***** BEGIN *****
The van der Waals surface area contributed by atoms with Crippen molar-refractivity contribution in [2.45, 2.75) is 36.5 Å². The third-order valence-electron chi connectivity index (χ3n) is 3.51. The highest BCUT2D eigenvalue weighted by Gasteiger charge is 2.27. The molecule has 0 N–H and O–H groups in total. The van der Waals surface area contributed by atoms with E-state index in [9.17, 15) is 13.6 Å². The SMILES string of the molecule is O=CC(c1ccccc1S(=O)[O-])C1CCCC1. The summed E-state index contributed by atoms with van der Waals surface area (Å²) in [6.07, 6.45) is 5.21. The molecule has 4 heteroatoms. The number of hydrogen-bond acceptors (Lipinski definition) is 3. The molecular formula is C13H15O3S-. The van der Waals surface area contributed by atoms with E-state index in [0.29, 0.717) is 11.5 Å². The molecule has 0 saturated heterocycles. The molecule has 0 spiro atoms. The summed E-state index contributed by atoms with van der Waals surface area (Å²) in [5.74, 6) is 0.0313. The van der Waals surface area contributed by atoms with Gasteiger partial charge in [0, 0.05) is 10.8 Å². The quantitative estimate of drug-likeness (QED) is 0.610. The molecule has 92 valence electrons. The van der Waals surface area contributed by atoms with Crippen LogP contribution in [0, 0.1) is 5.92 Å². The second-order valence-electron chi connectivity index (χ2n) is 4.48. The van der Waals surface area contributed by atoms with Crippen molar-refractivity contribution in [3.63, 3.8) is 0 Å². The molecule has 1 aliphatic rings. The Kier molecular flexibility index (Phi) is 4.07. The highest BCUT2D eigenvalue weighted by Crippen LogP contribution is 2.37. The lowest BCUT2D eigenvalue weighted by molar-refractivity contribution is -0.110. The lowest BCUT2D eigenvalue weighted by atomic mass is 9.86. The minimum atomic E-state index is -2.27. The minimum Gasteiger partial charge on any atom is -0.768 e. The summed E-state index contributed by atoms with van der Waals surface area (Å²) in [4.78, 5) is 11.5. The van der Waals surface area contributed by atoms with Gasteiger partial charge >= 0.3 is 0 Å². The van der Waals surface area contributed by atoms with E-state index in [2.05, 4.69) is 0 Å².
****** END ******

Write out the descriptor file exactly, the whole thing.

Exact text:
The van der Waals surface area contributed by atoms with Crippen molar-refractivity contribution in [2.45, 2.75) is 36.5 Å². The third-order valence-electron chi connectivity index (χ3n) is 3.51. The highest BCUT2D eigenvalue weighted by Gasteiger charge is 2.27. The molecule has 0 N–H and O–H groups in total. The van der Waals surface area contributed by atoms with E-state index in [9.17, 15) is 13.6 Å². The SMILES string of the molecule is O=CC(c1ccccc1S(=O)[O-])C1CCCC1. The summed E-state index contributed by atoms with van der Waals surface area (Å²) in [6.07, 6.45) is 5.21. The molecule has 4 heteroatoms. The number of hydrogen-bond acceptors (Lipinski definition) is 3. The molecular formula is C13H15O3S-. The van der Waals surface area contributed by atoms with E-state index in [0.29, 0.717) is 11.5 Å². The molecule has 0 saturated heterocycles. The molecule has 0 spiro atoms. The summed E-state index contributed by atoms with van der Waals surface area (Å²) in [5.74, 6) is 0.0313. The van der Waals surface area contributed by atoms with Gasteiger partial charge in [0, 0.05) is 10.8 Å². The quantitative estimate of drug-likeness (QED) is 0.610. The molecule has 92 valence electrons. The van der Waals surface area contributed by atoms with Crippen LogP contribution in [0, 0.1) is 5.92 Å². The second-order valence-electron chi connectivity index (χ2n) is 4.48. The van der Waals surface area contributed by atoms with Crippen molar-refractivity contribution in [3.63, 3.8) is 0 Å². The molecule has 1 aliphatic rings. The Kier molecular flexibility index (Phi) is 4.07. The highest BCUT2D eigenvalue weighted by Crippen LogP contribution is 2.37. The lowest BCUT2D eigenvalue weighted by molar-refractivity contribution is -0.110. The lowest BCUT2D eigenvalue weighted by atomic mass is 9.86. The minimum atomic E-state index is -2.27. The minimum Gasteiger partial charge on any atom is -0.768 e. The summed E-state index contributed by atoms with van der Waals surface area (Å²) in [4.78, 5) is 11.5. The van der Waals surface area contributed by atoms with Gasteiger partial charge >= 0.3 is 0 Å². The van der Waals surface area contributed by atoms with E-state index in [2.05, 4.69) is 0 Å².